You may be thinking getting organized will be a lot of work and isn’t worth the effort. That depends on what value you place on saving time and money. Or increasing productivity. Nothing in life is free. Benefits do have a cost. You know you could be better organized, but don’t really see the benefit.
Ask yourself these questions:
Can you park your car in your garage?
Do you have a cabinet or closet that is so full you cannot really add or remove anything?
Are you paying for an off-site, external storage unit?
How much time do you waste searching for a specific item? Have you ever not paid a bill because you misplaced it? Did you incur a late fee?
Think about your current home and all of your possessions — not only in the living spaces, but everything in the closets, basement, attic, and garage. What if you had to move? Does the thought of packing up all of your belongings overwhelm you? What if you needed to sell your home before you move? Is your home in a condition to show to potential buyers?
In business time is money, and taking too much time can mean lost business. The business lead that is lost in a pile of papers, the customer you forgot to call back, the time-sensitive promotion that expired-little things, such as these, lead to lost business and lost money.
Very often we are hesitant to get rid of something because we paid good money for it, whether or not we use the item. It’s as if keeping the item justifies the purchase or will somehow get our money back. A good example of this is a story a friend told me. She was helping her cousin clean out her kitchen when they came across a hot dog cooker in a dusty box. It was obvious the cooker had not been used in years, if ever at all. When my friend suggested to her cousin to discard the cooker, the response was “Oh no, I can’t get rid of that, it was a bargain, I got it on sale for $5.” Not to get too philosophical, but how much is something you never use really worth? My friend’s cousin would feel she had wasted that $5 if she tossed the hot dog cooker. But how much is she wasting by keeping the cooker? How much is that space worth?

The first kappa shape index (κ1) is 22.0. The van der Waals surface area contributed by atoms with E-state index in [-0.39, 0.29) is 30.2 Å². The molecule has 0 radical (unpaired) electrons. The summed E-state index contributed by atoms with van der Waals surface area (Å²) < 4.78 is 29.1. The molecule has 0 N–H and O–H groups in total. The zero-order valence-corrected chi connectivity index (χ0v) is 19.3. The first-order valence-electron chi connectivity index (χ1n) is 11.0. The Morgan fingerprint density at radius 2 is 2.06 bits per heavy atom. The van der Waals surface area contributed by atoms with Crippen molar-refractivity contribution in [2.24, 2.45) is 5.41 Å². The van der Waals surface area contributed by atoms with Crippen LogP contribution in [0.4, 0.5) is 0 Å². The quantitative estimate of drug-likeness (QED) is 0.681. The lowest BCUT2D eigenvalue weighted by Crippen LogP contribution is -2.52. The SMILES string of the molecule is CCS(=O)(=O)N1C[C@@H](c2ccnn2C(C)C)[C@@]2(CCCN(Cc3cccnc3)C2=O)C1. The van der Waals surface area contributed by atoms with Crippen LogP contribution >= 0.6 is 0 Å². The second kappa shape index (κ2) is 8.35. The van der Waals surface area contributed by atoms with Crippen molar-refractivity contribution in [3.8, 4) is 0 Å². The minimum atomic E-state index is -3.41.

Some of my clients tell me they want to keep certain items because they like having them. When I hear that, I have to dig deeper. What is the underlying reason for keeping that particular object? What feeling does having the item give the person? How would they feel if they gave up the item?
In many cases, our items hold sentimental value. They bring back memories of good times, or friends and family. We feel giving up the item would mean giving up the memory. Or we feel the person that gifted us the item would be upset if we gave it away. People hold on to things to make them feel happy. Or successful. Or safe. Someone may be financially stable now, but will hold on to excess just in case the situation changes in the future. “If times get tough, at least I’ll have these to use to get by.”
All of these reasons speak to how we think about our stuff. If we change our thinking, we will have a different perspective and it becomes easier to let go of things we really don’t need or no longer want.